How do we get news from Africa?

Stories about Africa aren’t always in our mainstream news. Yet, I still like to keep informed about where we are working, so today I share some of the great alternative news sources with stories from Africa.

1. Kenyan Elections

Important Kenyan elections are coming up on March 4th! Since the violent response to the last presidential elections, many organizations have been working to ensure a peaceful process this time.

You can read helpful updates about the coming election here:

The website is an initiative of the African Great Lakes Initiative, which “promotes peace activities at the grassroots level in the Great Lakes region of Africa (Burundi, Congo, Kenya, Rwanda, Tanzania, and Uganda).” Let’s keep praying for a peaceful election on March 4th.

post-election violence workshop

Post-election violence and reconciliation workshop in Eldoret, 2010.

2. Food Shortage in Malawi

The United Nations Department of Public Information recently published an informative article about the current food crisis in Malawi.

I asked Canaan Gondwe, our partner in Malawi, for his view of the situation: “Yes, there is hunger in the southern regions of Malawi and the president is everyday on the roads distributing maize to thousands of people. Subsidy program seem to have flopped. Farmers can get coupons to buy fertilizer but you can sometimes hardly find the fertilizer on the market.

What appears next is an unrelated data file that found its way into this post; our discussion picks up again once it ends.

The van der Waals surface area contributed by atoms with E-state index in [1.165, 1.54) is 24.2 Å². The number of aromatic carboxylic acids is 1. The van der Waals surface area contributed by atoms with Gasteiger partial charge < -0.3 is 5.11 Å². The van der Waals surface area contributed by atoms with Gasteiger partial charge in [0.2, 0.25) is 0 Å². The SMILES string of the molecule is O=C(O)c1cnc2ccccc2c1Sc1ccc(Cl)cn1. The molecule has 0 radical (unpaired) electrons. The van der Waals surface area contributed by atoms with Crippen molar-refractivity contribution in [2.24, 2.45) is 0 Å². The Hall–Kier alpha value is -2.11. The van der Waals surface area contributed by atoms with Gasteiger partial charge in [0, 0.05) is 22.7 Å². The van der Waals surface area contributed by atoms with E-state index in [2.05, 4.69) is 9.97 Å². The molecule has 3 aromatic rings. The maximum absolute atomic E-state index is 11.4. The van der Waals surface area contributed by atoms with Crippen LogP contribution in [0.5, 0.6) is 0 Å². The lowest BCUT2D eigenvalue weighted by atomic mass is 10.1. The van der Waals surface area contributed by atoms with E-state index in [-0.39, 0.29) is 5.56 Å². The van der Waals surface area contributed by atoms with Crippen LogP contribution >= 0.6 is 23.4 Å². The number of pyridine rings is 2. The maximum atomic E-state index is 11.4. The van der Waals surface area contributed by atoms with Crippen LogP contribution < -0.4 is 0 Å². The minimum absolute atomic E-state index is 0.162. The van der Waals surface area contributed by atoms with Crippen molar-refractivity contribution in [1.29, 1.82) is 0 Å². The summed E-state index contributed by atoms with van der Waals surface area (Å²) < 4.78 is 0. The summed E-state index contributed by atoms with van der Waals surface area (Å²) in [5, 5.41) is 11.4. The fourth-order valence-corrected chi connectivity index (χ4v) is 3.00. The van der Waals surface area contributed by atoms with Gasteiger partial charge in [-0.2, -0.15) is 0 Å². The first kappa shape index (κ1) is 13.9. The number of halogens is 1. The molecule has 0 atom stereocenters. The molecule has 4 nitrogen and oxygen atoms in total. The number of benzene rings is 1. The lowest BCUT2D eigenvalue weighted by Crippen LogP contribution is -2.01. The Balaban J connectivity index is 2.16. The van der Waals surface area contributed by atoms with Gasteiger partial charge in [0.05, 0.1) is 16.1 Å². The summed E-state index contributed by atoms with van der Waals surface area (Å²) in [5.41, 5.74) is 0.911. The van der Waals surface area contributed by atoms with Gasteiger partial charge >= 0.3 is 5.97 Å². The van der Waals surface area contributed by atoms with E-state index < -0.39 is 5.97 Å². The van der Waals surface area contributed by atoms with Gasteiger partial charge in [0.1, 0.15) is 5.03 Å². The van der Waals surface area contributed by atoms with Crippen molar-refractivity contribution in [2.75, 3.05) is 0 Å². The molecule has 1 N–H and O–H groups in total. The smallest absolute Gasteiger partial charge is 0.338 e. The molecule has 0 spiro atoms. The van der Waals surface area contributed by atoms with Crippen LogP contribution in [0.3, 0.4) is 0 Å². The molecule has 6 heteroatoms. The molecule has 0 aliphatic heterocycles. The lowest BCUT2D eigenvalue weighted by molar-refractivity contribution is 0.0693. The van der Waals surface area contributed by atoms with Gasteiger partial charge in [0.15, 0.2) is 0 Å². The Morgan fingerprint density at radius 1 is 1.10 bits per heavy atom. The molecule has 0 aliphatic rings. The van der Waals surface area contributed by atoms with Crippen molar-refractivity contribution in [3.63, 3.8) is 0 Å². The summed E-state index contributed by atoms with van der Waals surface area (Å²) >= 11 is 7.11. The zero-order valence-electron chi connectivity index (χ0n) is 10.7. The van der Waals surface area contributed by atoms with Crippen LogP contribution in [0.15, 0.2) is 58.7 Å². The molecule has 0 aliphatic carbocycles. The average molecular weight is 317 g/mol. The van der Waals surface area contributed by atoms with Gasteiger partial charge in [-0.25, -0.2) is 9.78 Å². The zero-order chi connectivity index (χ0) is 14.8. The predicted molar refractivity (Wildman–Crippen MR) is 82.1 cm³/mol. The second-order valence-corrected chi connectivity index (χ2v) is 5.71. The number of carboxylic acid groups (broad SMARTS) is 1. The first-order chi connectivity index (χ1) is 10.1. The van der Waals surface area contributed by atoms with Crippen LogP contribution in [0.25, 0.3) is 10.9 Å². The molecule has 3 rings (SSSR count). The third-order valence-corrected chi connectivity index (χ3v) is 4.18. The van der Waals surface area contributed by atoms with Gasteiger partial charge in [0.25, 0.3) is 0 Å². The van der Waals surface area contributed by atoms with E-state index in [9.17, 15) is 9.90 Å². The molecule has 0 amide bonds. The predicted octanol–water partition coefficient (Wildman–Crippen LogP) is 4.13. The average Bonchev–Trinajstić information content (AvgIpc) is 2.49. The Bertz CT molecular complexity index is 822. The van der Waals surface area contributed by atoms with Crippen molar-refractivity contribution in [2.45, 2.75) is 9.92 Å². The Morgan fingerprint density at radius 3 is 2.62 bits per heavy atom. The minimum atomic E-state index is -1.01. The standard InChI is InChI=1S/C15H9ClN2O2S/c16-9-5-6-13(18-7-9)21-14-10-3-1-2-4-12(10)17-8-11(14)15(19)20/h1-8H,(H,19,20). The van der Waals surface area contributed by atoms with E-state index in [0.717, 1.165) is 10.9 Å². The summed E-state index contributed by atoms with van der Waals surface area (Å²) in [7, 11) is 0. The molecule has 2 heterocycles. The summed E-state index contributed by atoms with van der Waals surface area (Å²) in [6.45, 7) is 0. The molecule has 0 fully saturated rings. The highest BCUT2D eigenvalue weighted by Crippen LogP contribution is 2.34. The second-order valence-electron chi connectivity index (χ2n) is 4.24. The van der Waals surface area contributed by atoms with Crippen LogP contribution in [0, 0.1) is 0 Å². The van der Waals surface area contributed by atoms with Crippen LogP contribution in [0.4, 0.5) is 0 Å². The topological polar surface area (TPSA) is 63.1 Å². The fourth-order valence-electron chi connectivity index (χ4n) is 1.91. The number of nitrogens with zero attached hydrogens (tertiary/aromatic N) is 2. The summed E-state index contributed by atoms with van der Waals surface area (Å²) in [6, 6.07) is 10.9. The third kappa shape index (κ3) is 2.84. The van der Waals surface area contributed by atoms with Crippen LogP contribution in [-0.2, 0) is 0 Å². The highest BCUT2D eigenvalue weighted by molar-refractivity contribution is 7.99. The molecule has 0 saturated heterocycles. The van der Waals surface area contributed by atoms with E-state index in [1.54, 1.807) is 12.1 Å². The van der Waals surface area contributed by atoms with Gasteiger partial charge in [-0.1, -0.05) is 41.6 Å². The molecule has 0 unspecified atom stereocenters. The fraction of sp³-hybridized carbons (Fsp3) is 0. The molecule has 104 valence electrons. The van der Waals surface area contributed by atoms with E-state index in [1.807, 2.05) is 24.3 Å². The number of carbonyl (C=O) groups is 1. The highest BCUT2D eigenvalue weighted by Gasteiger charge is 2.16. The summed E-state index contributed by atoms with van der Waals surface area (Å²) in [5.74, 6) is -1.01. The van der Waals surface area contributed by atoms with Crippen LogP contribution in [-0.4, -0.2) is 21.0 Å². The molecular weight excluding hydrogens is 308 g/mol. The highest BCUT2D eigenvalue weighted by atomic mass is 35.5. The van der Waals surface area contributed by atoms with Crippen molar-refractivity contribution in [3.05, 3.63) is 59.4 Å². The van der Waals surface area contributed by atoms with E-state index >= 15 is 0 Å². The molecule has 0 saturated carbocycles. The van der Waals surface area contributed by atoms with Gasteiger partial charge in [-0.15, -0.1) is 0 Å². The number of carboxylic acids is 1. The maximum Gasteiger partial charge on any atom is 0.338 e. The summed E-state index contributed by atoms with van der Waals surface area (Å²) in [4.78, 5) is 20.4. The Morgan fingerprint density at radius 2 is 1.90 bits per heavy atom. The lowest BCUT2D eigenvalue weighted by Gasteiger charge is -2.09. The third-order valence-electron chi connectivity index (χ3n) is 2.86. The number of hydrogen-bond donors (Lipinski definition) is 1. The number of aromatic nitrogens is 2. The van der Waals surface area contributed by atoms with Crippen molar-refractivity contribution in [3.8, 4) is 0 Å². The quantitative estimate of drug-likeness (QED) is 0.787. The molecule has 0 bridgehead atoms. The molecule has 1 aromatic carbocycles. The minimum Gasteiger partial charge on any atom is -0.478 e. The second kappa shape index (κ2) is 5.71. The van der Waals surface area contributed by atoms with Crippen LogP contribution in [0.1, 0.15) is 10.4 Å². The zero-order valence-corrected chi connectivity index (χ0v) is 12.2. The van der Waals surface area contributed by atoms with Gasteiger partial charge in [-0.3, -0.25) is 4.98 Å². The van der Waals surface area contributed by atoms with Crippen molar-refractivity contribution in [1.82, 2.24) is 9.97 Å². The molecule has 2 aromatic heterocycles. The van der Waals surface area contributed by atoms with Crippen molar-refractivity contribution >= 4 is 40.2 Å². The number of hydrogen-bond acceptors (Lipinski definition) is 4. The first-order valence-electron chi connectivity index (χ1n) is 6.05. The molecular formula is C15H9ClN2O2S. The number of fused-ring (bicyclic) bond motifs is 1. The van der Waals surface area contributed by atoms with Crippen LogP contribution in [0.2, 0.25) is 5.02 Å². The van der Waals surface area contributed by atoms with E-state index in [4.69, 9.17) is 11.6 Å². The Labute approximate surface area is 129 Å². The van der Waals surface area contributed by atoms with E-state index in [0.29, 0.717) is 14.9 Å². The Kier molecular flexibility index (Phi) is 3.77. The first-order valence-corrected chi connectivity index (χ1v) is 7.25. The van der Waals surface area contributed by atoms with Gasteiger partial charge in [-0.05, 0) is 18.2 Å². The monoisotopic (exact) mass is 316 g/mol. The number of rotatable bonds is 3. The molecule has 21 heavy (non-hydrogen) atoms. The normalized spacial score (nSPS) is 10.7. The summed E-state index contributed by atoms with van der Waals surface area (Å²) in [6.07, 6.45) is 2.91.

Malawian farm with corn

My visit to Kubadwa Tembo’s farm in Manyamula in July 2011.

“The past 3-4 years we had our food basket full but in the last year it has been empty. WHY? Lack of political will to agriculture programs and a “top down” approach to agriculture production. There is a need to involve and hear from people at grassroots level.

“In the north of Malawi, we are better off. A lot of food is transferred south from us. Manyamula is not very bad. Most of the members from the MAVISALO cooperative are entrepreneurs and their economy is stable. Most of them are Small Business Fund beneficiaries and this makes me happy and at ease. This shows that the SIA project is positively assisting the people.”

3. Africa Today

For people who like to listen to their news instead of read it, there is the short and eclectic Africa Today podcast from the BBC. (You can listen to the news stories on your computer, or transfer it to a iPod/iPad.)

Yesterday’s episode had a news update about the clashes in Mali, opposition in Egypt, and a beautiful story about Malian musicians singing for peace. It’s a good mix of culture, continental politics, and local stories from many countries across Africa – all with a African perspective.

**And after you’ve read the news, I invite you to experience a moment of prayer, with this, from Del, about how we can influence the world:

We can, in balance, rhythm, and alignment with God, and in working with others, open ourselves as instruments for God’s symphony, prayer-soaked members with hearts open wide to be used by God, instruments of love and caring.

I’ve seen how small groups can achieve great things